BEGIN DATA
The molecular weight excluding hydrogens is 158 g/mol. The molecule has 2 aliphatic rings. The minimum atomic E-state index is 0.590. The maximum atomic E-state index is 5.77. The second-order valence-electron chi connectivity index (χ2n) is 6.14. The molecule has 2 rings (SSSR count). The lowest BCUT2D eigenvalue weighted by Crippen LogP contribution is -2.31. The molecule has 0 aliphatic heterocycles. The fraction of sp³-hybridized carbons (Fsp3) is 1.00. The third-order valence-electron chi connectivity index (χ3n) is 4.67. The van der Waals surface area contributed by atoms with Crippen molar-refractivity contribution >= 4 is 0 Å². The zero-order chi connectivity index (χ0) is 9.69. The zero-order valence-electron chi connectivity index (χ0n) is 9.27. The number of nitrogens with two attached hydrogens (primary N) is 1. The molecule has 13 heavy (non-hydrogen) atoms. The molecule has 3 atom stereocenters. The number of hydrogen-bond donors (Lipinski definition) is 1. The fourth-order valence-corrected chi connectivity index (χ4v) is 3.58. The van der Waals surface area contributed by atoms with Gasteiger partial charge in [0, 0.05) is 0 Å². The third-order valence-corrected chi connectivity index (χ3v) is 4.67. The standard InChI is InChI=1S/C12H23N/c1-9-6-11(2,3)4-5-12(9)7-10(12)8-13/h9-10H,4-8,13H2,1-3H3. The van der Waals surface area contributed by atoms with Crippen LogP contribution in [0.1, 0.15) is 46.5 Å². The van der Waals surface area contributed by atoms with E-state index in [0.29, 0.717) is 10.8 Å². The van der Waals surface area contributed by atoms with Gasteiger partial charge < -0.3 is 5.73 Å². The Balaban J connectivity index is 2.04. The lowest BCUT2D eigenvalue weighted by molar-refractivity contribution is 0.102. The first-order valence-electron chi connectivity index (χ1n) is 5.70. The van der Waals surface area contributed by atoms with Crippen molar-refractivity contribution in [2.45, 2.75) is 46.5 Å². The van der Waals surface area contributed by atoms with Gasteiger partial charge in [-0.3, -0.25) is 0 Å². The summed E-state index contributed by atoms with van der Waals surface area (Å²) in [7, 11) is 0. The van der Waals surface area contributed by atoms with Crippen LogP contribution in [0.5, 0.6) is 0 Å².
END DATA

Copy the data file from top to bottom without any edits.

The molecular weight excluding hydrogens is 158 g/mol. The molecule has 2 aliphatic rings. The minimum atomic E-state index is 0.590. The maximum atomic E-state index is 5.77. The second-order valence-electron chi connectivity index (χ2n) is 6.14. The molecule has 2 rings (SSSR count). The lowest BCUT2D eigenvalue weighted by Crippen LogP contribution is -2.31. The molecule has 0 aliphatic heterocycles. The fraction of sp³-hybridized carbons (Fsp3) is 1.00. The third-order valence-electron chi connectivity index (χ3n) is 4.67. The van der Waals surface area contributed by atoms with Crippen molar-refractivity contribution >= 4 is 0 Å². The zero-order chi connectivity index (χ0) is 9.69. The zero-order valence-electron chi connectivity index (χ0n) is 9.27. The number of nitrogens with two attached hydrogens (primary N) is 1. The molecule has 13 heavy (non-hydrogen) atoms. The molecule has 3 atom stereocenters. The number of hydrogen-bond donors (Lipinski definition) is 1. The fourth-order valence-corrected chi connectivity index (χ4v) is 3.58. The van der Waals surface area contributed by atoms with Gasteiger partial charge in [0, 0.05) is 0 Å². The third-order valence-corrected chi connectivity index (χ3v) is 4.67. The standard InChI is InChI=1S/C12H23N/c1-9-6-11(2,3)4-5-12(9)7-10(12)8-13/h9-10H,4-8,13H2,1-3H3. The van der Waals surface area contributed by atoms with Crippen LogP contribution in [0.1, 0.15) is 46.5 Å². The van der Waals surface area contributed by atoms with E-state index in [0.29, 0.717) is 10.8 Å². The van der Waals surface area contributed by atoms with Gasteiger partial charge < -0.3 is 5.73 Å². The Balaban J connectivity index is 2.04. The lowest BCUT2D eigenvalue weighted by molar-refractivity contribution is 0.102. The first-order valence-electron chi connectivity index (χ1n) is 5.70. The van der Waals surface area contributed by atoms with Crippen molar-refractivity contribution in [2.45, 2.75) is 46.5 Å². The van der Waals surface area contributed by atoms with Gasteiger partial charge in [-0.3, -0.25) is 0 Å². The summed E-state index contributed by atoms with van der Waals surface area (Å²) in [7, 11) is 0. The van der Waals surface area contributed by atoms with Crippen LogP contribution in [0.5, 0.6) is 0 Å².